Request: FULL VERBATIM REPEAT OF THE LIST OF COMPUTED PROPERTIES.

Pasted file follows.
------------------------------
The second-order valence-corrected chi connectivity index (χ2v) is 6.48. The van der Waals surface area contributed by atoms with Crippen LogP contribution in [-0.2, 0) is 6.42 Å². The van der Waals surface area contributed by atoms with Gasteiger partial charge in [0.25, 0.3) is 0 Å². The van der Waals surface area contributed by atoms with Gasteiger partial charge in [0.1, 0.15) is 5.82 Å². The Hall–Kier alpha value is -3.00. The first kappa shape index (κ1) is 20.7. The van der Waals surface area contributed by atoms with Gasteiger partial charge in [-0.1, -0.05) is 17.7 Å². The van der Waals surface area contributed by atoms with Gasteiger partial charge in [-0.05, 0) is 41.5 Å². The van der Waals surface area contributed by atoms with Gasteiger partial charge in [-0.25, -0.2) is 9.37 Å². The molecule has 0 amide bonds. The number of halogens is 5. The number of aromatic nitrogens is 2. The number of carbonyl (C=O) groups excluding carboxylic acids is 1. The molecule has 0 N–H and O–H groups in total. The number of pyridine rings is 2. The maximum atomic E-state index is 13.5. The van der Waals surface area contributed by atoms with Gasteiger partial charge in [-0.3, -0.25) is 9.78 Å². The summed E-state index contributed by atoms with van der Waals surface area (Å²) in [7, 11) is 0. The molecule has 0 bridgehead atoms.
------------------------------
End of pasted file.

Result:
The second-order valence-corrected chi connectivity index (χ2v) is 6.48. The van der Waals surface area contributed by atoms with Crippen LogP contribution in [-0.2, 0) is 6.42 Å². The van der Waals surface area contributed by atoms with Gasteiger partial charge in [0.25, 0.3) is 0 Å². The van der Waals surface area contributed by atoms with Gasteiger partial charge in [0.1, 0.15) is 5.82 Å². The Hall–Kier alpha value is -3.00. The first kappa shape index (κ1) is 20.7. The van der Waals surface area contributed by atoms with Gasteiger partial charge in [-0.1, -0.05) is 17.7 Å². The van der Waals surface area contributed by atoms with Gasteiger partial charge in [-0.05, 0) is 41.5 Å². The van der Waals surface area contributed by atoms with Gasteiger partial charge in [-0.25, -0.2) is 9.37 Å². The molecule has 0 amide bonds. The number of halogens is 5. The number of aromatic nitrogens is 2. The number of carbonyl (C=O) groups excluding carboxylic acids is 1. The molecule has 0 N–H and O–H groups in total. The number of pyridine rings is 2. The maximum atomic E-state index is 13.5. The van der Waals surface area contributed by atoms with Gasteiger partial charge in [-0.3, -0.25) is 9.78 Å². The summed E-state index contributed by atoms with van der Waals surface area (Å²) in [7, 11) is 0. The molecule has 0 bridgehead atoms.